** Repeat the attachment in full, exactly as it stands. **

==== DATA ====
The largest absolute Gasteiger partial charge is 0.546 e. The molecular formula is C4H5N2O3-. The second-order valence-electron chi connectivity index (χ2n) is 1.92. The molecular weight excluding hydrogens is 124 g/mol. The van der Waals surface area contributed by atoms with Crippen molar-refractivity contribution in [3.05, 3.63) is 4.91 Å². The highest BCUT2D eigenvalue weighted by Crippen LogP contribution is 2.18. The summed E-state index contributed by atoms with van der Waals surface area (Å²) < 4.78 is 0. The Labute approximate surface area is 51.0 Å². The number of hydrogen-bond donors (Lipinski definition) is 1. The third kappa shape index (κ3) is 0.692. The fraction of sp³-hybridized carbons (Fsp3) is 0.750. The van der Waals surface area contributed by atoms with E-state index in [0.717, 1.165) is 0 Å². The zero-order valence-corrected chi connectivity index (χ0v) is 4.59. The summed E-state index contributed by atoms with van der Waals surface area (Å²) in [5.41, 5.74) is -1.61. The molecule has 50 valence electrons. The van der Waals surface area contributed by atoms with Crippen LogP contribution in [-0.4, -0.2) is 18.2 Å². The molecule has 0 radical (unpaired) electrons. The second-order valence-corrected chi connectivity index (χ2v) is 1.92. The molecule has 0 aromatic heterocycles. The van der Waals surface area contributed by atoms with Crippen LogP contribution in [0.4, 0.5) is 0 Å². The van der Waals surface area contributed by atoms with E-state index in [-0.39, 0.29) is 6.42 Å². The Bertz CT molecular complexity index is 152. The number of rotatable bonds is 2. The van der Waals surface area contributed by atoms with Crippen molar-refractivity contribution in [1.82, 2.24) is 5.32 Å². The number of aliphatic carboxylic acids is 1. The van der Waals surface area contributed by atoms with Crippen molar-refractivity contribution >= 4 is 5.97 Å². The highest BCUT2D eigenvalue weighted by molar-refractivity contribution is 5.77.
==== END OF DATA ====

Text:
The largest absolute Gasteiger partial charge is 0.546 e. The molecular formula is C4H5N2O3-. The second-order valence-electron chi connectivity index (χ2n) is 1.92. The molecular weight excluding hydrogens is 124 g/mol. The van der Waals surface area contributed by atoms with Crippen molar-refractivity contribution in [3.05, 3.63) is 4.91 Å². The highest BCUT2D eigenvalue weighted by Crippen LogP contribution is 2.18. The summed E-state index contributed by atoms with van der Waals surface area (Å²) < 4.78 is 0. The Labute approximate surface area is 51.0 Å². The number of hydrogen-bond donors (Lipinski definition) is 1. The third kappa shape index (κ3) is 0.692. The fraction of sp³-hybridized carbons (Fsp3) is 0.750. The van der Waals surface area contributed by atoms with E-state index in [0.717, 1.165) is 0 Å². The zero-order valence-corrected chi connectivity index (χ0v) is 4.59. The summed E-state index contributed by atoms with van der Waals surface area (Å²) in [5.41, 5.74) is -1.61. The molecule has 50 valence electrons. The van der Waals surface area contributed by atoms with Crippen LogP contribution in [-0.4, -0.2) is 18.2 Å². The molecule has 0 radical (unpaired) electrons. The second-order valence-corrected chi connectivity index (χ2v) is 1.92. The molecule has 0 aromatic heterocycles. The van der Waals surface area contributed by atoms with Crippen LogP contribution in [0.4, 0.5) is 0 Å². The van der Waals surface area contributed by atoms with E-state index in [-0.39, 0.29) is 6.42 Å². The Bertz CT molecular complexity index is 152. The number of rotatable bonds is 2. The van der Waals surface area contributed by atoms with Crippen molar-refractivity contribution in [1.82, 2.24) is 5.32 Å². The number of aliphatic carboxylic acids is 1. The van der Waals surface area contributed by atoms with Crippen molar-refractivity contribution >= 4 is 5.97 Å². The highest BCUT2D eigenvalue weighted by molar-refractivity contribution is 5.77.